Wednesday, November 28, 2007

New technologies for old stories

Much has been made about the motion capture animation and 3-D technologies in Beowulf, yet few of the critics (whose reviews I read) mentioned much in regards to what the movie and its technology are actually doing. A fair amount of critics seem comfortable to label the movie as a purely technical affair, a digital incantation of a boring story they read in high school. But in making these bland claims, these critics (if they can be called that) have not just misunderstood the film, but its source material as well. Strange is at may be to them, director Robert Zemeckis is actually after something with this movie, and he is uncharacteristically subtle about it. Beowulf is a deep exploration of the nature of heroism, and the manner in which we cling to hero myths. That Zemeckis has launched his inquiry into the hero myth with perhaps the quintessential hero's tale is no coincidence either.

Matt Zoller Seitz's review of Beowulf is one of the more thoughtful reflections on the film, not because he admired it, but because he's willing to examine the ideological undercurrents embedded within the criticism about the film, ranging from its digital animation to its humorous use of sexual imagery. Seitz certainly acknowledges its shortcomings, but like any good critic he realizes that plainly stated opinions about a film are pretty useless. In his more detailed criticism of the film, Seitz argues that it is much more going on than many are willing to see. He then offers a somewhat different approach to Robert Zemeckis' position in American filmmaking today:

"If indeed Zemeckis lost his way, he lost it in Reagan's first term. He's been on this quest -- applying technological innovation to mainstream commercial blockbusters -- for nearly two decades, starting with 1988's Who Framed Roger Rabbit, which employed motion-controlled cameras to let 'toons interact (often in elaborately choreographed long takes) with flesh-and-blood actors. Even then Zemeckis was accused of being too enamored with the mechanics of technology. From the Back to the Future sequels through Forrest Gump, Contact and What Lies Beneath, the gripes continued. (Only Cast Away escaped them.) The all-style-no-substance rap discounts the possibility that Beowulf's substance is embedded in its style. And it discounts the possibility that, in his determination to tell elemental stories with increasingly daring techniques, Zemeckis is one of the few true visionaries making studio blockbusters today."

Seitz later explains that the film's brains are in its images. This would seem like a fairly ordinary observation until you give it time to sink in. The majority of contemporary film criticism looks past the image, seemingly beyond the image, but really right through it. Movies like Beowulf are written off and placed into the "Hollwood blockbuster" box before viewers/critics even see the images, movements. Film criticism and a great deal of film studies start on the "inside", that which is suggested in or represented by the image, and then work out to the image. This approach to cinema is not about the cinema, however, but the Grand Theory thats supposedly underneath the images. In fact, the viscituded of grand theory are within the critic/spectator's own theoretical world. According to this method, the image is secondary to the ideas that the critic is looking for.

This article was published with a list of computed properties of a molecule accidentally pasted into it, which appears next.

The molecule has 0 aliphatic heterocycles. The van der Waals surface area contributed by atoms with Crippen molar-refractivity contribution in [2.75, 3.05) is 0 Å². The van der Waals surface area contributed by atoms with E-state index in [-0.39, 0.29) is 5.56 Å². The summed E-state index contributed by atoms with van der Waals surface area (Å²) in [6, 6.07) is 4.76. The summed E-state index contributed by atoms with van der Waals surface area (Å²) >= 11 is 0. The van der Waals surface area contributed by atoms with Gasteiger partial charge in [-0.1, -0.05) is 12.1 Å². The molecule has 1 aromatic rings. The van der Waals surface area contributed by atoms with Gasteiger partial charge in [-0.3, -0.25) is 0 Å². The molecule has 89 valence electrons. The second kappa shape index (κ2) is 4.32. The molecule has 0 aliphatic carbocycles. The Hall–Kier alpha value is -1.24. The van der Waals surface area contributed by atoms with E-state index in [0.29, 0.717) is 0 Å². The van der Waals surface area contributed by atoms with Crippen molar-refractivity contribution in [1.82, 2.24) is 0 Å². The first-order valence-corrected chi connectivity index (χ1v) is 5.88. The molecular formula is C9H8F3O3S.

Of course, each viewer approaches a movie based on certain perspectives, values, and assumptions, but the argument here is not whether there is a "right" or objective way to assess a movie. Instead, an emphasis must be placed on seeing the image and drawing an inquiry based on that image and the relations it forges based on movement, shapes, color, and yes, narration. Only then can one approach any level of thematic depth and aesthetic value, rather than slapping images with pre-digested labels and comfortably packaging them into easily understood value claims. Rather than situating our interpretations of a film from the standpoint of whether it's "good" or "bad", critics should first see the images, react to them, and try to understand the how they affect us as spectators.

Concerning my experience with Beowulf, I'd say it was anything but straightforward for a number of reasons. I will readily admit that I approached it with a fair amount of assumptions about Zemeckis, the technology employed to construct the movie, my experience with the story over the last ten years, big-budget Hollywood moviemaking, etc. All of these factors contributed to how I saw and interpreted the film. After two weeks of thinking about it, I've still not really settled on much about it, suffice to say that it struck me. I've since learned that my inability to "place" the film is actually a good thing. (I learn that lesson over and over again, by the way.) In some ways, it was disappointing as an "action ride", but that's only because I was expecting that; all those neat shots and 3-D elements popping out at me. But the action was never really the point of the story, nor is it the focus of the movie, save for its final climactic sequence in which Beowulf fights the dragon.

Unfortunately I cannot offer much in the way of thematic or stylistic depths until I see it again. (MZS does a great job of that in his review, for those interested.) I'd therefore like to shift gears and explore the very thing that prevented me from experiencing the whole movie: the 3-D presentation. Seeing Beowulf in a digital 3-D presentation was my first experience with 3-D, in a feature length film, at least. I should note that I have been cautious about 3-D for quite some time. Rather than digital animation and photography, which I approach with great enthusiasm, 3-D technology is a different beast entirely, and not something I take lightly. Alas, my skepticism was confirmed. After the Paramount Logo and the opening title sequence -- with the stone letters coming from all angles to spell "Beowulf" -- I was entirely put off by the 3-D presentation. Simply put, the 3-D images felt like a gimmick, garnering "oohs" and "ahhs" at first, but then is ultimately distracting from the movie.